The Gospels consistently proclaim that the coming of Kingdom of God was at hand. The presence of the Kingdom was the main focus of the Lord Jesus’ teaching, as it had been the message of John the Baptist. The apostles depicted Christ as One in whom the Kingdom was present and that He Himself was “the son of David,” its King. What kind of kingdom He ruled was regularly misunderstood, however. People assumed that the Messiah-King would re-establish an Israel free of Roman oversight. When the magi asked Herod, “Where is He who has been born King of the Jews?” (Matthew 2:2), Herod assumed that his position on the throne was threatened. He responded by killing the boys of Bethlehem whom we call the Holy Innocents. When Jesus fed the multitudes with a few barley loaves and two small fish, people thought that this was a sign that, with Jesus, God was restoring Israel’s independence. “Therefore when Jesus perceived that they were about to come and take Him by force to make Him king, He departed again to the mountain by Himself alone” (John 6:15). When the Jewish authorities accused Jesus before Pilate, it was that He had made Himself a king. Because of this, Pilate asked Him, “Are You the King of the Jews?” (Matthew 27:11). Much of what followed – the soldiers’ mockery, the purple robe, the crown and scepter, and the charge nailed over His head on the cross – point to the Romans’ belief that Jesus was claiming to rule the land of Israel. The Lord had told Pilate explicitly that this was not so. “Jesus answered, “My kingdom is not of this world. If My kingdom were of this world, My servants would fight, so that I should not be delivered to the Jews; but now My kingdom is not from here” (John 18:36). There is one further note in the Gospels pointing to the apostles’ faith that the Lord Jesus truly is king. Jesus is buried, not as a homeless convicted rebel, but in a manner worthy of a king, surrounded with “a mixture of myrrh and aloes, about a hundred pounds” (John 19:39) provided by Nicodemus. That people saw Jesus as a (supposed) Messiah-King is clear; that they misunderstood the nature of His kingship is undisputed.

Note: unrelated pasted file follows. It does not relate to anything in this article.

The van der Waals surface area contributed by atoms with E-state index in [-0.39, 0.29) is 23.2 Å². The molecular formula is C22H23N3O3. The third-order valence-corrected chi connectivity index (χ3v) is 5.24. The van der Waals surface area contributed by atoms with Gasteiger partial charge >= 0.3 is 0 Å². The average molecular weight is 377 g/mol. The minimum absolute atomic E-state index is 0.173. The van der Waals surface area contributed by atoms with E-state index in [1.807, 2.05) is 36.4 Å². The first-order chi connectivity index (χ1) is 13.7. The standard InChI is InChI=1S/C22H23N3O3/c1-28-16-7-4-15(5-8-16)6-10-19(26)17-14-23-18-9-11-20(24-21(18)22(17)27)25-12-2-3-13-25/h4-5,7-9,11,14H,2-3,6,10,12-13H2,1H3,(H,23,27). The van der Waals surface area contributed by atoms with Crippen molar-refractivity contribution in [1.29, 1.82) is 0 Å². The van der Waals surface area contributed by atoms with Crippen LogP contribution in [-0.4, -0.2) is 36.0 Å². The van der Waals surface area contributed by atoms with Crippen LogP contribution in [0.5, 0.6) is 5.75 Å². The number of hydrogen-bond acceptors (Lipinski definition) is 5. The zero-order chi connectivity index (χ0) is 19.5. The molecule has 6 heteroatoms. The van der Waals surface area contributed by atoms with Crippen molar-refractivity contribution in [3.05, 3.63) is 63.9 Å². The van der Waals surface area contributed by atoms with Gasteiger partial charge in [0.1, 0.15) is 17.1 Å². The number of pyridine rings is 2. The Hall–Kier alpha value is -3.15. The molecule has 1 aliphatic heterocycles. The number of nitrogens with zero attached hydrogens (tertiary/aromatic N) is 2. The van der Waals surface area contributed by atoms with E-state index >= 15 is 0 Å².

A Kingdom “Not of This World”

When Pilate asked Jesus “are you a King?” the Lord answered, “You say rightly that I am a king. For this cause I was born, and for this cause I have come into the world, that I should bear witness to the truth” (Matthew 18:37). It is in the Gospel records of Jesus’ teaching – particularly the Parables – that we see what His kingdom was, and what it was not. This teaching is summarized in the Beatitudes (Matthew 5:3-10). This text is so familiar to us that we may not see it as describing the lifestyle of God’s Kingdom: “Blessed are the poor in spirit, For theirs is the kingdom of heaven. Blessed are those who mourn, For they shall be comforted. Blessed are the meek, For they shall inherit the earth. Blessed are those who hunger and thirst for righteousness, For they shall be filled. Blessed are the merciful, For they shall obtain mercy. Blessed are the pure in heart, For they shall see God. Blessed are the peacemakers, For they shall be called sons of God. Blessed are those who are persecuted for righteousness’ sake, For theirs is the kingdom of heaven.” It is safe to say that the Lord is not describing the ruling elite of any worldly state. Elsewhere we see that His Kingdom is based on: Putting God First – “Therefore do not worry, saying, ‘What shall we eat?’ or ‘What shall we drink?’ or ‘What shall we wear?’ For after all these things the Gentiles seek. For your heavenly Father knows that you need all these things. But seek first the kingdom of God and His righteousness, and all these things shall be added to you” (Matthew 6:31-33); Child-like Simplicity - “Assuredly, I say to you, unless you are converted and become as little children, you will by no means enter the kingdom of heaven. Therefore whoever humbles himself as this little child is the greatest in the kingdom of heaven” (Matthew 18:3, 4); “Then little children were brought to Him that He might put His hands on them and pray, but the disciples rebuked them. But Jesus said, ‘Let the little children come to Me, and do not forbid them; for of such is the kingdom of heaven’”(Matthew 19:13, 14); Imitating the Way He Empties Himself – “Let this mind be in you which was also in Christ Jesus, who, being in the form of God, did not consider it robbery to be equal with God, but made Himself of no reputation, taking the form of a servant, and coming in the likeness of men. And being found in appearance as a man, He humbled Himself and became obedient to the point of death, even the death of the cross” (Philippians 2:5-8); Servant-Leadership – “Now there was also a dispute among them, as to which of them should be considered the greatest. And He said to them, ‘The kings of the Gentiles exercise lordship over them, and those who exercise authority over them are called ‘benefactors.’ But not so among you; on the contrary, he who is greatest among you, let him be as the younger, and he who governs as he who serves. For who is greater, he who sits at the table, or he who serves? Is it not he who sits at the table? Yet I am among you as the One who serves. “But you are those who have continued with Me in My trials. And I bestow upon you a kingdom, just as My Father bestowed one upon Me, that you may eat and drink at My table in My kingdom, and sit on thrones judging the twelve tribes of Israel” (Luke 22:24-30); “So when He had washed their feet, taken His garments, and sat down again, He said to them, ‘Do you know what I have done to you? You call Me Teacher and Lord, and you say well, for so I am. If I then, your Lord and Teacher, have washed your feet, you also ought to wash one another’s feet” (John 13:12-14). This is the Kingdom we celebrate today.